Ten steps to fiscal fitness in 2013
WASHINGTON (1/15/13)--As the new year gains momentum, many consumers enact resolutions involving personal finances--potentially complicated by anticipated tax-law and other regulatory changes. Whatever your goals, this uncertainty behooves you to be as fiscally savvy as possible (U.S. News & World Report Dec. 20).
Here are 10 tips to help you keep your financial resolutions:
- Shop for bargains all year and don't be afraid to negotiate for discounts. Many retailers offered price-matching last year, and that may continue. Think before you buy. Do you need it? Could you borrow it?
- Make money decisions with your partner. Agree on spending priorities and you can invest in what you both value.
- Pay down debt. Sizable debt can seem insurmountable; if you pay a small amount of money regularly to the highest-rate bills, you'll slowly see your debt shrink.
- Ensure you're saving enough for retirement. Use one of the many online calculators to estimate how much you'll need and determine if you should bump up your 401(k) or other retirement account contributions. Examine how your money is invested and adjust the mix if needed.
- Find a better credit card. If yours has high rates or fees, shop for a better deal: Credit unions typically offer better terms. If you have a card with rewards points, make sure you use them.
- Find a better financial institution. If yours provides shoddy service at high prices, switch. Nonprofit, member-owned credit unions exist to improve your financial life, so consider joining one if you're not already a member.
- Earn more. Ask for a raise or, if your income has plateaued at your job, think about taking on a second job or about becoming an entrepreneur and starting a new business. Talk to your financial adviser first so you have a sound business model.
- Stay home. Cooking meals, playing games, watching movies--Hulu Plus, Apple TV and the like are more affordable than theaters--are inexpensive fun. Making home improvements that increase efficiency can save money while making your abode more comfortable. Be sure your homeowners insurance covers all eventualities as well.
- Talk about money with your kids. You play a significant role in how your children handle money and make financial decisions, so share your wisdom with them. Involve them in family decision-making and talk about saving, spending, giving and borrowing. Show them online money sites like the Credit Union National Association's Googolplex, which include fun articles, games and activities to help teach kids about money management.
- Use less gas. Of course you'll frequent the lowest priced gas station around, but also lighten your vehicle by removing heavy items from the trunk. Inflating your tires to the proper levels and replacing clogged air filters will improve mileage per gallon, and carpooling lets you share costs. Take public transportation, bike, or walk when you can.
For more information, read "Credit counselors say resolutions not right for everyone" in the Home & Family Finance Resource Center.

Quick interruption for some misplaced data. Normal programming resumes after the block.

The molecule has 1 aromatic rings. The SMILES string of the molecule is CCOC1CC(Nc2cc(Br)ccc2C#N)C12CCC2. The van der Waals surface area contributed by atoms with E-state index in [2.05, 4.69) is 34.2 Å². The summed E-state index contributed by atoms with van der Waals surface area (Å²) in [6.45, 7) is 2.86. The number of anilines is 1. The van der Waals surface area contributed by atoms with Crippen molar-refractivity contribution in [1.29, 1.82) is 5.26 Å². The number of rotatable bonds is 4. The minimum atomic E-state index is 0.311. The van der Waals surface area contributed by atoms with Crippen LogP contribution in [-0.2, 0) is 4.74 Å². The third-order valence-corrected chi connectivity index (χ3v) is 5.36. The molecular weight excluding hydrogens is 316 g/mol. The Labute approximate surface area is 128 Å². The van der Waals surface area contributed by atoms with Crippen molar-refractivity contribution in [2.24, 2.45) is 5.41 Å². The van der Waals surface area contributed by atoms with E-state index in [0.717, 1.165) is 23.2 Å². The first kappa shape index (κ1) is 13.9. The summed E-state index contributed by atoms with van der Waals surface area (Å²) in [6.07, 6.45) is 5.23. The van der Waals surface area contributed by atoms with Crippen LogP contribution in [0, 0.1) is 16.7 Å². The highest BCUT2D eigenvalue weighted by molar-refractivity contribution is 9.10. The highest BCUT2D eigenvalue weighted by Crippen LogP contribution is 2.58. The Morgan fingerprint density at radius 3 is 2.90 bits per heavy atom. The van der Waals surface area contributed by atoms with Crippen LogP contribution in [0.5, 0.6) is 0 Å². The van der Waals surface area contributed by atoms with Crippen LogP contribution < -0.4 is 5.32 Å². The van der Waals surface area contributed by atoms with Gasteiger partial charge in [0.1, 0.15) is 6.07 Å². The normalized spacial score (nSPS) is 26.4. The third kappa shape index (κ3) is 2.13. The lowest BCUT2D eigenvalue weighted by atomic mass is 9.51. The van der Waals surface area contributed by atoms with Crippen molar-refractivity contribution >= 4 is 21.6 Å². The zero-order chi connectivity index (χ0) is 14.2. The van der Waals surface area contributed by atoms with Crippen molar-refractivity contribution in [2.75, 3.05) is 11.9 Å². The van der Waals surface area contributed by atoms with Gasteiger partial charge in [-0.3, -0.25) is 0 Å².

CUNA's Pressing Economic Issues Series offered on Apple
MADISON, Wis. (1/17/13)--The CUNA Pressing Economic Issues Series is now accessible on Apple products, including Mac computers and iPads.
The series features 30-minute economic updates provided by Bill Hampel, CUNA senior vice president of research and policy analysis and chief economist; Mike Schenk, CUNA vice president of economics and statistics; and Steve Rick, CUNA senior economist.
"These three economists provide invaluable insight to CUNA and credit unions, and improving access is a win," said Kevin Smith, CUNA director of volunteer education.
For iPad users, sessions can be accessed by downloading the free mobile player application, Articulate. Mac users can now follow the subscription link on the CUNA Pressing Economic Issues Series page.
Now offered on the 15th of each month, the CUNA Pressing Economic Issues Series helps subscribers stay informed about pressing issues that specifically impact credit unions and discover the trends to watch as they prepare themselves for challenges ahead.
CO-OP Financial Services reaches 2.5 billion transactions in 2012
RANCHO CUCAMONGA, Calif. (1/17/13)--CO-OP Financial Services set new records in annual, monthly and daily transaction volume during 2012--including 2.5 billion transactions for the year.
"It was another good year for CO-OP Card Payment services, reflecting the slowly improving economy," said Stan Hollen, president/CEO of the processor of electronic payments by credit union members. "With the resolution of fiscal issues and continued economic improvement, we hope to see an even stronger year in 2013."
The 2.5 billion transaction figure for 2012 is a 13.6% increase over the 2.2 billion processed in 2011. It includes cardholder debit, credit, ATM and shared-branch payments. The company exceeded the two billion transaction mark for the first time in 2010, and reached the one billion milestone originally in 2004.
In addition to the new annual mark, CO-OP reached a new single month transaction record in December with 230 million transactions. On Dec. 22, the company established a new single day transaction record with nine million payments processed.
CO-OP has 3,500 credit unions as clients, which includes 30 million credit union cardholders.